The weekend saw two titans of the Premier League play out the first instalment of what promises to be the most decisive set of fixtures in this year’s domestic campaign.
Forgetting for one moment that Sunday’s Manchester derby was a battle of epic proportions - to the extent that one City fan actually threw half a week’s wages at Rio Ferdinand, exorcising his own personal demons through the medium of littering - it was the all too familiar sight of the moodiest millionaire in the world that stole the show for me.
In Mario Balotelli the blue half of Manchester has on their books a man-child whose petulant attitude off the pitch far outweighs his ability on it.
He encapsulates everything that the Premier League doesn’t stand for: no work ethic, no team ethic and an infectious body language that drags anyone in a ten metre vicinity of him into a vacuum of despair.
Such was the impact of the Italian on Sunday’s game, you could actually see Sergio Aguero shrinking within himself every time he got near his strike partner.
The only person at the Etihad to respond with anything other than delight when the former Inter Milan player was dragged off, was Balotelli himself.
His reaction was predictably poor, and as the ‘Prince Of Pathetic’ stormed down the tunnel ignoring the outstretched arm of his manager it did beg the question- has anyone ever hated being a multi-millionaire footballer as much as him?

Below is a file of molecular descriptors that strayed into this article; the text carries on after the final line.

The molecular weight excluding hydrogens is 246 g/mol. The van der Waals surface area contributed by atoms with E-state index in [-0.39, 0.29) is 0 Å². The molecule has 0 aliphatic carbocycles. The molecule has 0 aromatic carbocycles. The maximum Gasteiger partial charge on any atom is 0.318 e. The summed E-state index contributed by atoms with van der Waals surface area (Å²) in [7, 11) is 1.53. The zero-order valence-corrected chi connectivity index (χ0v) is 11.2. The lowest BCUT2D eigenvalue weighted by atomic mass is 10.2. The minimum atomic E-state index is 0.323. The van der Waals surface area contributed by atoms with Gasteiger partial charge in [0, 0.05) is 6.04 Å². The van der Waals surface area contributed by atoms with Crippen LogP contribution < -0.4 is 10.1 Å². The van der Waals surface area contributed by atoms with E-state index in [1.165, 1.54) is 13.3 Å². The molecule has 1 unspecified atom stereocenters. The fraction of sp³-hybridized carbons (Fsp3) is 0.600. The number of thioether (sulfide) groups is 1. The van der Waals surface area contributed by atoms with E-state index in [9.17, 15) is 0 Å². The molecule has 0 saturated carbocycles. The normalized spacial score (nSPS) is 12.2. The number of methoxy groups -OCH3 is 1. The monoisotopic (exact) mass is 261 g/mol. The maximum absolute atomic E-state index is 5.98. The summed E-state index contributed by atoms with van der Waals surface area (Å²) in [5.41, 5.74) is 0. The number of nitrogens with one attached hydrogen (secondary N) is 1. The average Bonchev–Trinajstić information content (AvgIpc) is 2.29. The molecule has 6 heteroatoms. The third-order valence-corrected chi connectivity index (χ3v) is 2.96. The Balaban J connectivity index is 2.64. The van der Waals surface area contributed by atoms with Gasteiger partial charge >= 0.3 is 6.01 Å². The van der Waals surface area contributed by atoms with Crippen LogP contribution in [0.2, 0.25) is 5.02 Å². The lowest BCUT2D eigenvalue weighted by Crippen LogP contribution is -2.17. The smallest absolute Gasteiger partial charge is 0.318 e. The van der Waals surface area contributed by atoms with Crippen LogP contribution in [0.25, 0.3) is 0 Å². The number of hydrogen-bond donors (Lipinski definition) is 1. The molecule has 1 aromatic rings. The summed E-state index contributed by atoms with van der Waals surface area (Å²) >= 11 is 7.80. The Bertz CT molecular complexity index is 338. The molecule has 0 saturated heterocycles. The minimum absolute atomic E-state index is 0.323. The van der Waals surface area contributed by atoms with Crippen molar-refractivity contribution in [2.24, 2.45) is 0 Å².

Well, there are a few. Most notably his strike partner Carlos Tevez, who is never far from controversy.
He was only too happy to forgo millions of pounds last year to work on his short game on the sun drenched golf courses of Buenos Aires, in a mid-season mental breakdown that nearly cost him his career.
A glance at the history books reveals the role of ‘moody striker’ in the footballing fraternity is by no means restricted to this era.
Who can forget the troubled relationship Stan Collymore shared with our national pastime?
His disdain for the game resulted in perhaps the most undignified ending to a top flight career in modern history.
Once the most expensive player in English football, Collymore found himself a faded force at the age of 30, unable to maintain a serious enough interest in the game to train with any regularity.
A move to Real Oviedo in Spain, and the opportunity to ply his trade in La Liga in the twilight of his career, seemed the perfect antidote.
Alas, the former Liverpool forward made just two substitute appearances for Los Azules in a five week spell with the club that ended with him retiring from football all together.
Challenged by Coach Radomir Antic to get himself fit, the sulky Brummy chose instead to retire, much to horror of his new employers who had invested huge wages in him and organised an excited entourage of 1500 fans at the airport upon his arrival in the country.
Within the year he’d been dragged into court by Oviedo for breach of contract- not exactly the retirement party he had been planning.
The prospect of facing legal action as a result of treating the game with complete contempt should set alarm bells ringing in the ears of Balotelli who, at this rate, will need to sell everything he owns as well as a kidney to pay back the money invested in him by Manchester City.
If that doesn’t galvanise him into action then the prospect of joining Channel 5’s Pat Nevin on a Thursday night in Lithuania for the latest edition the world’s most pointless competition, the Europa League, should do the trick.